These values support the subjective impression that no significant enzymolysis had occurred during the storage period.
Bacteriological analysis of the samples over the nine-month period produced the following results:
__________________________________________________________________________ 4 7 28 6 9 Initial days days days months months__________________________________________________________________________Aerobic organisms per g. 16,000 7,000 8,500 1,000 100 100Anaerobic organisms per g. -- 43 -- 23 Nil --__________________________________________________________________________
Fifty parts of liver in slices of 1/2 inch thickness were immersed and agitated in 200 parts of a stabilising dispersion at 0° to -4° C and held at this temperature for 4 days. The dispersion had the following composition:
______________________________________Sucrose 50.0%Water 16.0%Glycerol 28.5%2% Sodium Nitrite Solution 0.45%Potassium Sorbate 0.45%Butylated Hydroxyanisole 0.01%Propylene Glycol 4.5%______________________________________
At the end of the stabilisation period the solution temperature was raised to 20° C and the meat pieces were removed, drained and packed under nitrogen in Saran-coated polyethylene pouches.
The stabilised product had the typical colour, appearance and texture of raw liver.
Thirty-three parts of mechanically tenderised pigs maws, 33 parts of pigs lungs and 34 parts of whalemeat, each of dimensions 1 × 1 × 1/2 inch, were placed in a rotating drum with 150 parts of a stabilising solution and the mixture was tumbled at 20° C over a period of 3 hours. The meat pieces were separated from the thin syrup which had formed, drained and packed under nitrogen in Saran-coated polyethylene pouches.
The stabilising dispersion had the following formulation:
______________________________________Sucrose 66.0%Glycerol 33.0%Potassium Sorbate 0.5%2% Sodium Nitrite Solution 0.5%Butylated Hydroxyanisole 0.01%______________________________________
The meat had a water activity of 0.81 and had a good fresh raw meat appearance.
Forty parts of mechanically tenderised pigs maws which had been hot-scrubbed clean and cut into 1 × 1 × 1/2 inch dimensions were immersed in 100 parts of a stabilising dispersion at 40° C and continuously agitated for 4 hours.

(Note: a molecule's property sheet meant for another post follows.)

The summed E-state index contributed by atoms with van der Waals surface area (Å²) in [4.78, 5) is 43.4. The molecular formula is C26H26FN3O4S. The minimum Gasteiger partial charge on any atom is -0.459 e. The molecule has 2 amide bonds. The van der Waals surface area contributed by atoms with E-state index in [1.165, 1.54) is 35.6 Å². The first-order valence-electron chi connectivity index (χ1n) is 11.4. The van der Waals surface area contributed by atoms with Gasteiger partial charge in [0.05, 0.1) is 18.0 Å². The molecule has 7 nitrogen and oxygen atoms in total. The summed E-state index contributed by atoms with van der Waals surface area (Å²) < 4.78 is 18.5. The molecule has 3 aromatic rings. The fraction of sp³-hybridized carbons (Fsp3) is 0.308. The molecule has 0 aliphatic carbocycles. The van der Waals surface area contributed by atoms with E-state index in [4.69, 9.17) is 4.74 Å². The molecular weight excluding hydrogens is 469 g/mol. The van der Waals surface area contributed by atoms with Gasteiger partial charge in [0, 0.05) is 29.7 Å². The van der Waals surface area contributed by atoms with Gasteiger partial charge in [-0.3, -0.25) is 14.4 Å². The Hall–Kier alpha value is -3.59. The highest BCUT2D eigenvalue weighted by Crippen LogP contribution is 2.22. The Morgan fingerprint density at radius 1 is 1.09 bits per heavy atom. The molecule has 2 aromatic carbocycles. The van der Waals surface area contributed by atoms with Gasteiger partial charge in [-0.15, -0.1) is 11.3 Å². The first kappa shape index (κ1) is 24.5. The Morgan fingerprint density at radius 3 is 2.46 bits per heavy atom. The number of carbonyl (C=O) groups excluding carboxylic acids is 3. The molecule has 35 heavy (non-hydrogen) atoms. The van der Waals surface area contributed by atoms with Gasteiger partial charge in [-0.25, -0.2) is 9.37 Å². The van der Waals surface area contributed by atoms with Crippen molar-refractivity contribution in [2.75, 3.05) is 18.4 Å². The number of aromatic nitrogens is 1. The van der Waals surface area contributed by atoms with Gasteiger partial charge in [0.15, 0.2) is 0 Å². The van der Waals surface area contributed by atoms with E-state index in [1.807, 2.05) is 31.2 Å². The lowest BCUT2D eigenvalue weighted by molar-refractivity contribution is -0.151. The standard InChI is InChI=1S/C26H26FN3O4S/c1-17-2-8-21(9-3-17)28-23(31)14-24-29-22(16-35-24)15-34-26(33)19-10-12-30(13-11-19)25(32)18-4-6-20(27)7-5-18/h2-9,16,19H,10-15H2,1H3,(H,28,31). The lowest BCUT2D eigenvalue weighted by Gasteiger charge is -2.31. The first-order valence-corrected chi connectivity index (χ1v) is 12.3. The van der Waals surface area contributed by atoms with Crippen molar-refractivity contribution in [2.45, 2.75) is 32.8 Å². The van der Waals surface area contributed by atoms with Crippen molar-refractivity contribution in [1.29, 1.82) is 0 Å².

The dispersion had the following composition:
______________________________________Sucrose 56%Water 14.3%Glycerol 25%Propylene Glycol 4%Potassium Sorbate 0.6%______________________________________
At the end of this period, the meat pieces were removed, drained and heat sealed into Saran-coated polyethylene pouches under an atmosphere of nitrogen. The product had a pink appearance and fresh texture with a water activity of 0.80.
The following is an example of the production of a "meat treat" for pet animals. 20 parts of horsemeat which had been cut into 1 × 1 × 1/2 inch dimensions were immersed in 110 parts of stabilising dispersion and continuously agitated for 24 hours at 40° C.
The dispersion had the following composition:
______________________________________Sucrose 64%Glycerol 22%Water 13.4%Potassium Sorbate 0.4%Butylated Hydroxyanisole 0.01%______________________________________
At the end of the period the meat pieces were removed, drained, dusted with sugar and heat sealed into Saran-coated polyethylene pouches under an atmosphere of nitrogen.
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|U.S. Classification||426/250, 426/326, 426/641, 426/805, 426/643, 426/289, 426/656, 426/332, 426/335|
|International Classification||A23B4/08, A23L1/318, A23B4/023, A23K1/18, A23B4/14, A23B4/20, A23J3/00, A23K1/00, A23B4/02, A23B4/16, A23K3/00, A23B4/00, A23K1/10|
|Cooperative Classification||A23L13/72, A23J3/04, A23K50/45, A23K40/00, A23K40/30, A23K10/20, A23K30/00, A23B4/02, A23B4/20, A23B4/023, A23B4/0235, Y10S426/805|
|European Classification||A23B4/023C, A23L1/318B, A23K1/10, A23K1/18N4, A23K1/00B3, A23B4/023, A23K3/00, A23B4/20, A23J3/04, A23K1/00B, A23B4/02|
|Jun 19, 1984||AS||Assignment|
Owner name: MARS G.B. LIMITED
Free format text: CHANGE OF NAME;ASSIGNOR:MARS LIMITED;REEL/FRAME:004278/0762